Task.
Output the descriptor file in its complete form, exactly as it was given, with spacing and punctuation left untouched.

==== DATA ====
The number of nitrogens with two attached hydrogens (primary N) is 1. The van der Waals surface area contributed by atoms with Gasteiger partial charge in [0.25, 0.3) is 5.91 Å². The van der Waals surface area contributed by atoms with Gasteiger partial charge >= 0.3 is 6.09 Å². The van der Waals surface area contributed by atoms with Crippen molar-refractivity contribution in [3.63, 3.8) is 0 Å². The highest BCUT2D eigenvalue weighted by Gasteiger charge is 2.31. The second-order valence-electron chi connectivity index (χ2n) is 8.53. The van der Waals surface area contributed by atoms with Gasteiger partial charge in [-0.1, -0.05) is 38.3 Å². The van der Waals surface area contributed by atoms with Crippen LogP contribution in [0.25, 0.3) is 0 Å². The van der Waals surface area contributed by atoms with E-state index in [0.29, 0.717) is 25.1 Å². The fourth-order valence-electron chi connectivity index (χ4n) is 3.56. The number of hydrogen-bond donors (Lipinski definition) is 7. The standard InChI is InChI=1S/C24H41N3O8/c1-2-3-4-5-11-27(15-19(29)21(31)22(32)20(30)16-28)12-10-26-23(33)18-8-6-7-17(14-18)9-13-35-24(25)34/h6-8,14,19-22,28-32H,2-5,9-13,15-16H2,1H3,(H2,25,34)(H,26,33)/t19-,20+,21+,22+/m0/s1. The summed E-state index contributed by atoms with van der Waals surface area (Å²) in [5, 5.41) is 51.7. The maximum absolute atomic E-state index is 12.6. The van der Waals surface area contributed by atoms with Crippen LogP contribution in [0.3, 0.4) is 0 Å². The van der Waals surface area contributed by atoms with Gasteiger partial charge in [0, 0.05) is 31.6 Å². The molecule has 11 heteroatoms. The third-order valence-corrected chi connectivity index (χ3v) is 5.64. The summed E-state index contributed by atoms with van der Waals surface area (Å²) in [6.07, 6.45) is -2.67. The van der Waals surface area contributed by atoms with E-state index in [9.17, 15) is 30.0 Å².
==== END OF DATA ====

The number of nitrogens with two attached hydrogens (primary N) is 1. The van der Waals surface area contributed by atoms with Gasteiger partial charge in [0.25, 0.3) is 5.91 Å². The van der Waals surface area contributed by atoms with Gasteiger partial charge >= 0.3 is 6.09 Å². The van der Waals surface area contributed by atoms with Crippen molar-refractivity contribution in [3.63, 3.8) is 0 Å². The highest BCUT2D eigenvalue weighted by Gasteiger charge is 2.31. The second-order valence-electron chi connectivity index (χ2n) is 8.53. The van der Waals surface area contributed by atoms with Gasteiger partial charge in [-0.1, -0.05) is 38.3 Å². The van der Waals surface area contributed by atoms with Crippen LogP contribution in [0.25, 0.3) is 0 Å². The van der Waals surface area contributed by atoms with E-state index in [0.29, 0.717) is 25.1 Å². The fourth-order valence-electron chi connectivity index (χ4n) is 3.56. The number of hydrogen-bond donors (Lipinski definition) is 7. The standard InChI is InChI=1S/C24H41N3O8/c1-2-3-4-5-11-27(15-19(29)21(31)22(32)20(30)16-28)12-10-26-23(33)18-8-6-7-17(14-18)9-13-35-24(25)34/h6-8,14,19-22,28-32H,2-5,9-13,15-16H2,1H3,(H2,25,34)(H,26,33)/t19-,20+,21+,22+/m0/s1. The summed E-state index contributed by atoms with van der Waals surface area (Å²) in [5, 5.41) is 51.7. The maximum absolute atomic E-state index is 12.6. The van der Waals surface area contributed by atoms with Crippen LogP contribution in [0.3, 0.4) is 0 Å². The van der Waals surface area contributed by atoms with Gasteiger partial charge in [0, 0.05) is 31.6 Å². The molecule has 11 heteroatoms. The third-order valence-corrected chi connectivity index (χ3v) is 5.64. The summed E-state index contributed by atoms with van der Waals surface area (Å²) in [6.07, 6.45) is -2.67. The van der Waals surface area contributed by atoms with E-state index in [9.17, 15) is 30.0 Å².